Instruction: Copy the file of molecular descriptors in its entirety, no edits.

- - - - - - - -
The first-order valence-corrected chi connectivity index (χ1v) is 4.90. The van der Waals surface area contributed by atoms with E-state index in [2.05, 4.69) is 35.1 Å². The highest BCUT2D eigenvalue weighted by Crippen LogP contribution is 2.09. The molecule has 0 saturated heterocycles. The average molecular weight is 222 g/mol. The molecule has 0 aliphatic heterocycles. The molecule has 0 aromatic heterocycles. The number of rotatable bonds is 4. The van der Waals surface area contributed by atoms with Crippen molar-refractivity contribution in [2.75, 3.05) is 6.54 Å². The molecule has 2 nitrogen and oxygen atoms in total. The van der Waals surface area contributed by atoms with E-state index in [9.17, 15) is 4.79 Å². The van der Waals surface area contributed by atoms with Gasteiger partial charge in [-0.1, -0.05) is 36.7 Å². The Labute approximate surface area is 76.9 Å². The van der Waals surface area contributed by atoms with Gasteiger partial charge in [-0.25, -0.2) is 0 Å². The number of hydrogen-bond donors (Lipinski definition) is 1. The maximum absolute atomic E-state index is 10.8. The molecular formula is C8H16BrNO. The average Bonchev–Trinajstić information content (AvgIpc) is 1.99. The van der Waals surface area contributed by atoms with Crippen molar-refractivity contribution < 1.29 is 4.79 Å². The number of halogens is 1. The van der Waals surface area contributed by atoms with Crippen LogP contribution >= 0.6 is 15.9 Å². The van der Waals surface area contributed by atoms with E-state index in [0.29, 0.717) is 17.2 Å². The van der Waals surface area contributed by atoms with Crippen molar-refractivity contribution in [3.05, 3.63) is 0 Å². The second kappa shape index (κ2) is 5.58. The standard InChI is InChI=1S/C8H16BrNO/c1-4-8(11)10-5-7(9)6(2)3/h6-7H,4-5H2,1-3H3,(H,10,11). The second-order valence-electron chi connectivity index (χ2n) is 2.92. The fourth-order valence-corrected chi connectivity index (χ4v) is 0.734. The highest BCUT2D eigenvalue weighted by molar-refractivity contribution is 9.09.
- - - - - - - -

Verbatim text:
The first-order valence-corrected chi connectivity index (χ1v) is 4.90. The van der Waals surface area contributed by atoms with E-state index in [2.05, 4.69) is 35.1 Å². The highest BCUT2D eigenvalue weighted by Crippen LogP contribution is 2.09. The molecule has 0 saturated heterocycles. The average molecular weight is 222 g/mol. The molecule has 0 aliphatic heterocycles. The molecule has 0 aromatic heterocycles. The number of rotatable bonds is 4. The van der Waals surface area contributed by atoms with Crippen molar-refractivity contribution in [2.75, 3.05) is 6.54 Å². The molecule has 2 nitrogen and oxygen atoms in total. The van der Waals surface area contributed by atoms with E-state index in [9.17, 15) is 4.79 Å². The van der Waals surface area contributed by atoms with Gasteiger partial charge in [-0.1, -0.05) is 36.7 Å². The Labute approximate surface area is 76.9 Å². The van der Waals surface area contributed by atoms with Gasteiger partial charge in [-0.25, -0.2) is 0 Å². The number of hydrogen-bond donors (Lipinski definition) is 1. The maximum absolute atomic E-state index is 10.8. The molecular formula is C8H16BrNO. The average Bonchev–Trinajstić information content (AvgIpc) is 1.99. The van der Waals surface area contributed by atoms with Crippen molar-refractivity contribution < 1.29 is 4.79 Å². The number of halogens is 1. The van der Waals surface area contributed by atoms with Crippen LogP contribution >= 0.6 is 15.9 Å². The van der Waals surface area contributed by atoms with E-state index in [0.29, 0.717) is 17.2 Å². The van der Waals surface area contributed by atoms with Crippen molar-refractivity contribution in [3.05, 3.63) is 0 Å². The second kappa shape index (κ2) is 5.58. The standard InChI is InChI=1S/C8H16BrNO/c1-4-8(11)10-5-7(9)6(2)3/h6-7H,4-5H2,1-3H3,(H,10,11). The second-order valence-electron chi connectivity index (χ2n) is 2.92. The fourth-order valence-corrected chi connectivity index (χ4v) is 0.734. The highest BCUT2D eigenvalue weighted by molar-refractivity contribution is 9.09.